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    thanks for the tip...what's this "donut" I keep reading about? how do I prevent it?
     
  10. Mikecr

    Mikecr Well-Known Member

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    Brass thickness grows consistently from the mouths downward to the webs.
    It is thicker in the necks nearest the shoulder junction than at the mouths, and thicker still in the shoulders.
    When you fire the brass the first time(fireforming), the brass expands pretty much everywhere. When the necks expand some of the shoulder junction becomes neck. Picture putting both your hands into a neck and pressing outward to see it expand into the shoulder.
    Now, if you've turned to the shoulder junction and stopped, your neck thickness measures correctly on this fired brass until right at the NEW neck shoulder junction. Here you'll see full-unturned thickness(donut).
    There are various ways to deal with it/prevent it, and turning is one of em.
    You prevent it by turning past the neck, right onto the shoulder portion that will end up neck. You're not gonna wanna go crazy here as too much can cause seperation on firing. It is also very unlikely that your cutter shoulder relief angle matches your case shoulder angle. But this part of the neck serves no purpose other than to stay together, and stay out of your bullet seating way.
    So just turn up onto the shoulder a bit(~.020") past the neck, removing about the same amout of brass as you have with the neck.
    Now, the new neck area will be as thin/or less. No donut(for now)..

    It can form again down the road depending on case body taper, shoulder angle, chamber, sizing and loads. If your cartridge needs constant trimming, you'll be there soon. Some turn to neck reaming to remove it later, but I wouldn't. I'd toss it and consider a better cartridge design -next time.
    Some, forming wildcats, are producing necks too long for turning to address donuts. Some turn after fireforming, which makes no sense at all to me. Some cartridges lose neck on fireforming, and so donuts aren't an issue for them.
    After turning, before fireforming, I pre-expand necks with a Sinclair turning mandrel one cal up. It this point I measure thickness to the junction with a ball mic. Then I neck size back down leaving a false shoulder for initial headspacing. This locks in my desired results, right from the git-go.

    TomH is helping you alot by pointing toward Sinclair's turning system. You cannot go wrong to start right there, as you'll be ending right there too.
    IMO, it's the best system. Well, actually, it's the only 'system' I am aware of..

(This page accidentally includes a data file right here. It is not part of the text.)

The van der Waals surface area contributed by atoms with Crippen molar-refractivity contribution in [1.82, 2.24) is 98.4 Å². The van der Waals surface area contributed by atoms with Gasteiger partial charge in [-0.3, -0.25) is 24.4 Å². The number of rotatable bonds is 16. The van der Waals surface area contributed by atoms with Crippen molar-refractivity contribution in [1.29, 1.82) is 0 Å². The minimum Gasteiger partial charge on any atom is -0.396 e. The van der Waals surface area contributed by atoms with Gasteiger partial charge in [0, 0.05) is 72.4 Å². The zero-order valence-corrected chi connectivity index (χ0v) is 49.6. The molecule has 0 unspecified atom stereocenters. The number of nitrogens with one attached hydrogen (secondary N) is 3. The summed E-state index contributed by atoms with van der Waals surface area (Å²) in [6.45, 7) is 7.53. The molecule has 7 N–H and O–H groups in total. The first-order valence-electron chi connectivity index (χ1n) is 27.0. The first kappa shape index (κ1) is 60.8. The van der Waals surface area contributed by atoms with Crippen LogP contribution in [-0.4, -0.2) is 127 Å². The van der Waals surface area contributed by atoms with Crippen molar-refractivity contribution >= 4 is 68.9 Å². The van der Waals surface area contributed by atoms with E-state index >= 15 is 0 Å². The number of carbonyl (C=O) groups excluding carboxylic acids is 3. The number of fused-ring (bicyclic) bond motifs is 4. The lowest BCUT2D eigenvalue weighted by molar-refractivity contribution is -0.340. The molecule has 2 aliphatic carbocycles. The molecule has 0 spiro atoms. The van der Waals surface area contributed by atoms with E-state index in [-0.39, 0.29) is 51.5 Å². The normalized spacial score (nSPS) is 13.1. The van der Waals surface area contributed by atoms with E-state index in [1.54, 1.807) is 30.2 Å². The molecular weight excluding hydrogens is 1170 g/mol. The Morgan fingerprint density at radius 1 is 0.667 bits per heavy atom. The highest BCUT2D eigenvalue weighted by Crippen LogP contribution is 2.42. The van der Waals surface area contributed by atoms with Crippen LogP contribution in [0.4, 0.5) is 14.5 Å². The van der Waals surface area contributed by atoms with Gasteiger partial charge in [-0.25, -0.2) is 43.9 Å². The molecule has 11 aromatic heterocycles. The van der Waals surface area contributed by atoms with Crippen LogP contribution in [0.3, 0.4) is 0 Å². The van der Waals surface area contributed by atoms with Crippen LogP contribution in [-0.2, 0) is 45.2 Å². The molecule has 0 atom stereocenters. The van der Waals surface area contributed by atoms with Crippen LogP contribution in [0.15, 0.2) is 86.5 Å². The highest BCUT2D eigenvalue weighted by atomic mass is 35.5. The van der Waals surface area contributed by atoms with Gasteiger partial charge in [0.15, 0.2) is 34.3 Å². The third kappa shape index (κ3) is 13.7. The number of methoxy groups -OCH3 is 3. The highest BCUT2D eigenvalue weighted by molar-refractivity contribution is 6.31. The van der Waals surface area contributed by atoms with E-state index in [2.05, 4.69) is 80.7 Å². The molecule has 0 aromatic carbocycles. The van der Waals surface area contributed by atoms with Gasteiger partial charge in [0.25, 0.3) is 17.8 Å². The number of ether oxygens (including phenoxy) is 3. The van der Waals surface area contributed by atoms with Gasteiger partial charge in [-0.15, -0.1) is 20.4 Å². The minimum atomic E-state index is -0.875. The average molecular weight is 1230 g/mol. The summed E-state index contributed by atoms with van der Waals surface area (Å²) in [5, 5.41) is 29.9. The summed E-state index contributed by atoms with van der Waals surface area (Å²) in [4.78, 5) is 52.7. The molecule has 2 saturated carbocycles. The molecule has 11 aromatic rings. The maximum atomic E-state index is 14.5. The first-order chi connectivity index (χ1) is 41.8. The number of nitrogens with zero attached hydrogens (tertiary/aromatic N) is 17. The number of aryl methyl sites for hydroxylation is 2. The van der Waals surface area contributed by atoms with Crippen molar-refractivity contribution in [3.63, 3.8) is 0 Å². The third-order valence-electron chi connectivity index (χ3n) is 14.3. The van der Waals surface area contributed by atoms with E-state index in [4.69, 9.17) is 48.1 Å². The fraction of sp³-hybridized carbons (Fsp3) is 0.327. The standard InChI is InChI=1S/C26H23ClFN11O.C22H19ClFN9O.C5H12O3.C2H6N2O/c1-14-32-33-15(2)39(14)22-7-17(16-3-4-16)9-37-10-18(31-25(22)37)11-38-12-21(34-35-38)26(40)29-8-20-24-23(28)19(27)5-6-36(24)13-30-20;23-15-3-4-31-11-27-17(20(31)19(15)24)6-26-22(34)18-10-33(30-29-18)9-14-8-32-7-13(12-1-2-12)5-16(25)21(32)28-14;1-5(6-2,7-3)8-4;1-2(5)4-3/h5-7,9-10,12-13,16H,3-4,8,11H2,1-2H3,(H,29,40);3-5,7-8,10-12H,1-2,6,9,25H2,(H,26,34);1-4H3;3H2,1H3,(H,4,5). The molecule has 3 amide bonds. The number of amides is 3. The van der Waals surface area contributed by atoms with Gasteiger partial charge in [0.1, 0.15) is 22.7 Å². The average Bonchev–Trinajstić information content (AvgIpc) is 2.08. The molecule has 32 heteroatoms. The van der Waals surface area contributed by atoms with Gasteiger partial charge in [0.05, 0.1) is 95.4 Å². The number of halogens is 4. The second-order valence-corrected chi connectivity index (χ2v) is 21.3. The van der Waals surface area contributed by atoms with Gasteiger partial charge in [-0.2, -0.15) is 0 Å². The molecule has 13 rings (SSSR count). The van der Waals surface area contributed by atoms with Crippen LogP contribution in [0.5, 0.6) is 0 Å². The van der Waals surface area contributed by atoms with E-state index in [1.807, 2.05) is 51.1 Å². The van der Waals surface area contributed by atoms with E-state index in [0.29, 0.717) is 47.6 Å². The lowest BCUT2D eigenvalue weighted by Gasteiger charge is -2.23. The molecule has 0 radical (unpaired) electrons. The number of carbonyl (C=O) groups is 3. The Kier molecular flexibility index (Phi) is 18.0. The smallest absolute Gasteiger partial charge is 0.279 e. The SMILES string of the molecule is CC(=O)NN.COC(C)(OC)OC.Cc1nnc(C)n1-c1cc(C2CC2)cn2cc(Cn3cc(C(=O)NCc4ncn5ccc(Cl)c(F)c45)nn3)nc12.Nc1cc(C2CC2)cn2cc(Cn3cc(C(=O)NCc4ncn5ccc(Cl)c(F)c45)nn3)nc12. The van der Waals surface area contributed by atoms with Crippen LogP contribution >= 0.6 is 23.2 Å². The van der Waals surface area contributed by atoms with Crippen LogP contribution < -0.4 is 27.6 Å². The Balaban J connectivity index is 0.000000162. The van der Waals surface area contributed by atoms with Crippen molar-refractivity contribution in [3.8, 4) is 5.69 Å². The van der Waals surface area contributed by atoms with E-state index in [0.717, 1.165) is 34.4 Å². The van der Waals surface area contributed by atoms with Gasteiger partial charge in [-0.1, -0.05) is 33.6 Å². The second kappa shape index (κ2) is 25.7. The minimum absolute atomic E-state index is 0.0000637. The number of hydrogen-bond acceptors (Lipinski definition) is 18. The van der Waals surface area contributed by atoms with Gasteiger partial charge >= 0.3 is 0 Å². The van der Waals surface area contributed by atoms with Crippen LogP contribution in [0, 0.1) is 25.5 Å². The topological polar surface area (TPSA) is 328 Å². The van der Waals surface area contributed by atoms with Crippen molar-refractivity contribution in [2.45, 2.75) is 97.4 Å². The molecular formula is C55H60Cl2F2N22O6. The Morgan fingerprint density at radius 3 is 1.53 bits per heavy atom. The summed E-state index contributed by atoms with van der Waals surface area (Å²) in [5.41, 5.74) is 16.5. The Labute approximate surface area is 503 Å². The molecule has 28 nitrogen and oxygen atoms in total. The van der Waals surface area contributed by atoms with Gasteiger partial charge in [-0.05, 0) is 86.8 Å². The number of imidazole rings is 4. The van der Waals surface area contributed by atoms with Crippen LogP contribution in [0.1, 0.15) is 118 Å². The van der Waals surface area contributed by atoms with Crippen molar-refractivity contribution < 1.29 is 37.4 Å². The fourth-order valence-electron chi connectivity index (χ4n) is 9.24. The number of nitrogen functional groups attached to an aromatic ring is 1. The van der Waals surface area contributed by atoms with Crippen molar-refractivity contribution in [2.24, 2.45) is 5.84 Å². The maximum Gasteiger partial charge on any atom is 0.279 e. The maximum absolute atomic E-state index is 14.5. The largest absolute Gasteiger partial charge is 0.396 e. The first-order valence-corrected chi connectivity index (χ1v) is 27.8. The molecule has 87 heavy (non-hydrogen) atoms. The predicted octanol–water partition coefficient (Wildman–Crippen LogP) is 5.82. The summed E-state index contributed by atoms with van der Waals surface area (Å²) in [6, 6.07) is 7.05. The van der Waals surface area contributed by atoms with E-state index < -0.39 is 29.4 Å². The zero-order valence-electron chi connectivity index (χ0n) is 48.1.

Last edited: Oct 4, 2009
  11. woods

    woods Well-Known Member

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    Do-nuts are where the shoulder brass flows toward the neck and causes a ridge at the shoulder/neck junction. The easiest way to tell if you have one is to insert a bullet into the neck of a FIRED & UNSIZED case. If the bullet will not go past the shoulder/neck junction then you have a do-nut
    [​IMG]

    Another way is to get a set of pin gauges
    [​IMG]
    [​IMG]
    [​IMG]

    The only way to get rid of them is to inside neck ream. Since you are getting the Forster, they do make a reamer that will fit the outside neck turner. The reamers are .003" over caliber diameter so if you set your brass up for .003" neck clearance in your chamber, then when you once fire you will have .003" inside neck clearance and can insert a reamer into your outside neck turner.

    The way to tell the size of your neck in your custom chamber is to measure the OD of a FIRED/UNSIZED neck. You may have to allow for springback but it will be close.
     
  12. TOM H

    TOM H Well-Known Member

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    Since you have a Wilson trimmer they also make inside neck reamer get them from Sinclair.
    - Wilson Neck Reamer

    You may not see it but good to have inside reamer just in case. I see it more when forming cases. I don't turn pass the neck/shoulder junction normally once the case blows out some of the neck may be around that junction. Don't get me wrong I control the donut by inside neck reaming plus I use a Hart turner alittle better.
    Robert W. Hart and Son Inc. Online Store
    http://www.rwhart.com/store52/picserve.cgi?picserve=l_image70.jpg
    As you see neck turning can be a drain on the pocket book one thing leads to another.
     
    Last edited: Oct 4, 2009
  13. Frogman77

    Frogman77 Well-Known Member

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    Someone on another forum said that the doughnut usually forms when resizing but won't form if using a lee collet die? I didn't think the collet die sized down that far down into the neck/shoulder junction.

    I guess I better get a neck reamer too huh? how do I remove just the doughnut with the neck reamer and not the rest of the inside of the neck making it too thin??
     
  14. Gene

    Gene Well-Known Member

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    Turn necks to the neck-shoulder junction.

    Donughts: Remember, if you do not seat bullets at the base below the donught, they can be ignored. Only when the base of the bullet touches the inside doughnut, are they a problem.